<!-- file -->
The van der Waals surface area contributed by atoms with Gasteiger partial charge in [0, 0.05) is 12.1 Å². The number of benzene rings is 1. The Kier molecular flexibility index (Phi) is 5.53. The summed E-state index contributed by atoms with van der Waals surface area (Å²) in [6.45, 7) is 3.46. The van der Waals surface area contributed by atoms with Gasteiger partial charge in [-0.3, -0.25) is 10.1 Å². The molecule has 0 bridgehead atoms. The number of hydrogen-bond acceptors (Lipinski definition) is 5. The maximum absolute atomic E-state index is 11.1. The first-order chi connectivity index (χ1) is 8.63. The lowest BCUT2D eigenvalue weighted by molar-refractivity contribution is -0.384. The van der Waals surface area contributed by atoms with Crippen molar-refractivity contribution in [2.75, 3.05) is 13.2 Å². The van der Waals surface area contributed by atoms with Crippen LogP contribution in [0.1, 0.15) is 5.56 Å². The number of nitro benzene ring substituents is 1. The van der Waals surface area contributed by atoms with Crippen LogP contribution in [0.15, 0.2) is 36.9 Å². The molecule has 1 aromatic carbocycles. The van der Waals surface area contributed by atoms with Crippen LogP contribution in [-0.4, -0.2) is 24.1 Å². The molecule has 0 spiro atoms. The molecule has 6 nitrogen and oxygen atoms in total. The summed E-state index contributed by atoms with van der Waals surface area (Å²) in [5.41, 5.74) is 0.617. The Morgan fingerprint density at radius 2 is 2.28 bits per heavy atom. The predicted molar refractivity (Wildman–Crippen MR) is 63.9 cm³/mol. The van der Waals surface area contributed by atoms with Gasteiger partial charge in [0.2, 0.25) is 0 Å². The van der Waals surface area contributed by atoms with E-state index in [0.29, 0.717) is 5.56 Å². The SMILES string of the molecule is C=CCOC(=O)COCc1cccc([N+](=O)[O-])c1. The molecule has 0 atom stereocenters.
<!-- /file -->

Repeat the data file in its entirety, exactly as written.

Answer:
The van der Waals surface area contributed by atoms with Gasteiger partial charge in [0, 0.05) is 12.1 Å². The number of benzene rings is 1. The Kier molecular flexibility index (Phi) is 5.53. The summed E-state index contributed by atoms with van der Waals surface area (Å²) in [6.45, 7) is 3.46. The van der Waals surface area contributed by atoms with Gasteiger partial charge in [-0.3, -0.25) is 10.1 Å². The molecule has 0 bridgehead atoms. The number of hydrogen-bond acceptors (Lipinski definition) is 5. The maximum absolute atomic E-state index is 11.1. The first-order chi connectivity index (χ1) is 8.63. The lowest BCUT2D eigenvalue weighted by molar-refractivity contribution is -0.384. The van der Waals surface area contributed by atoms with Crippen molar-refractivity contribution in [2.75, 3.05) is 13.2 Å². The van der Waals surface area contributed by atoms with Crippen LogP contribution in [0.1, 0.15) is 5.56 Å². The number of nitro benzene ring substituents is 1. The van der Waals surface area contributed by atoms with Crippen LogP contribution in [0.15, 0.2) is 36.9 Å². The molecule has 1 aromatic carbocycles. The van der Waals surface area contributed by atoms with Crippen LogP contribution in [-0.4, -0.2) is 24.1 Å². The molecule has 0 spiro atoms. The molecule has 6 nitrogen and oxygen atoms in total. The summed E-state index contributed by atoms with van der Waals surface area (Å²) in [5.41, 5.74) is 0.617. The Morgan fingerprint density at radius 2 is 2.28 bits per heavy atom. The predicted molar refractivity (Wildman–Crippen MR) is 63.9 cm³/mol. The van der Waals surface area contributed by atoms with Gasteiger partial charge in [0.2, 0.25) is 0 Å². The van der Waals surface area contributed by atoms with E-state index in [0.29, 0.717) is 5.56 Å². The SMILES string of the molecule is C=CCOC(=O)COCc1cccc([N+](=O)[O-])c1. The molecule has 0 atom stereocenters.